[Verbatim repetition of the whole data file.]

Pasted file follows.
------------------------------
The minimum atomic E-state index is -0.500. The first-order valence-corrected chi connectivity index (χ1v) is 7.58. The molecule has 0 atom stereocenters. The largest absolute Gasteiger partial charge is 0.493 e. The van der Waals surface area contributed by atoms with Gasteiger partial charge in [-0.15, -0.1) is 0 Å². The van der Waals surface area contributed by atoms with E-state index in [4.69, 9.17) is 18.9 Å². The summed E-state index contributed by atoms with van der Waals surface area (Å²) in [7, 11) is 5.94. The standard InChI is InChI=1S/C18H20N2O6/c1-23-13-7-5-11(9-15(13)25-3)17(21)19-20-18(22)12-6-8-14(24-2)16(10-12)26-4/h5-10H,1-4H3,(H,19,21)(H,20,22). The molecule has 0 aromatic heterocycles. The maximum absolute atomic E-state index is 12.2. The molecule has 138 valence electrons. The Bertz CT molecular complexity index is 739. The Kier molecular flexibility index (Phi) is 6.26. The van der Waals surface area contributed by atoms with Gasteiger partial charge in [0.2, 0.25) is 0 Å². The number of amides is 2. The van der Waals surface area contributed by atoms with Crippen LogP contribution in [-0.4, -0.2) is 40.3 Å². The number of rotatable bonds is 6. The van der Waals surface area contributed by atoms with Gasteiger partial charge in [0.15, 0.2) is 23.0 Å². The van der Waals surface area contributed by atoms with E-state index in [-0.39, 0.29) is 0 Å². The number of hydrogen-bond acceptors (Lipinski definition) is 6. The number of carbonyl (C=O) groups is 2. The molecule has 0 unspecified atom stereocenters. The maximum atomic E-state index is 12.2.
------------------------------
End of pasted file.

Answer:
The minimum atomic E-state index is -0.500. The first-order valence-corrected chi connectivity index (χ1v) is 7.58. The molecule has 0 atom stereocenters. The largest absolute Gasteiger partial charge is 0.493 e. The van der Waals surface area contributed by atoms with Gasteiger partial charge in [-0.15, -0.1) is 0 Å². The van der Waals surface area contributed by atoms with E-state index in [4.69, 9.17) is 18.9 Å². The summed E-state index contributed by atoms with van der Waals surface area (Å²) in [7, 11) is 5.94. The standard InChI is InChI=1S/C18H20N2O6/c1-23-13-7-5-11(9-15(13)25-3)17(21)19-20-18(22)12-6-8-14(24-2)16(10-12)26-4/h5-10H,1-4H3,(H,19,21)(H,20,22). The molecule has 0 aromatic heterocycles. The maximum absolute atomic E-state index is 12.2. The molecule has 138 valence electrons. The Bertz CT molecular complexity index is 739. The Kier molecular flexibility index (Phi) is 6.26. The van der Waals surface area contributed by atoms with Gasteiger partial charge in [0.2, 0.25) is 0 Å². The number of amides is 2. The van der Waals surface area contributed by atoms with Crippen LogP contribution in [-0.4, -0.2) is 40.3 Å². The number of rotatable bonds is 6. The van der Waals surface area contributed by atoms with Gasteiger partial charge in [0.15, 0.2) is 23.0 Å². The van der Waals surface area contributed by atoms with E-state index in [-0.39, 0.29) is 0 Å². The number of hydrogen-bond acceptors (Lipinski definition) is 6. The number of carbonyl (C=O) groups is 2. The molecule has 0 unspecified atom stereocenters. The maximum atomic E-state index is 12.2.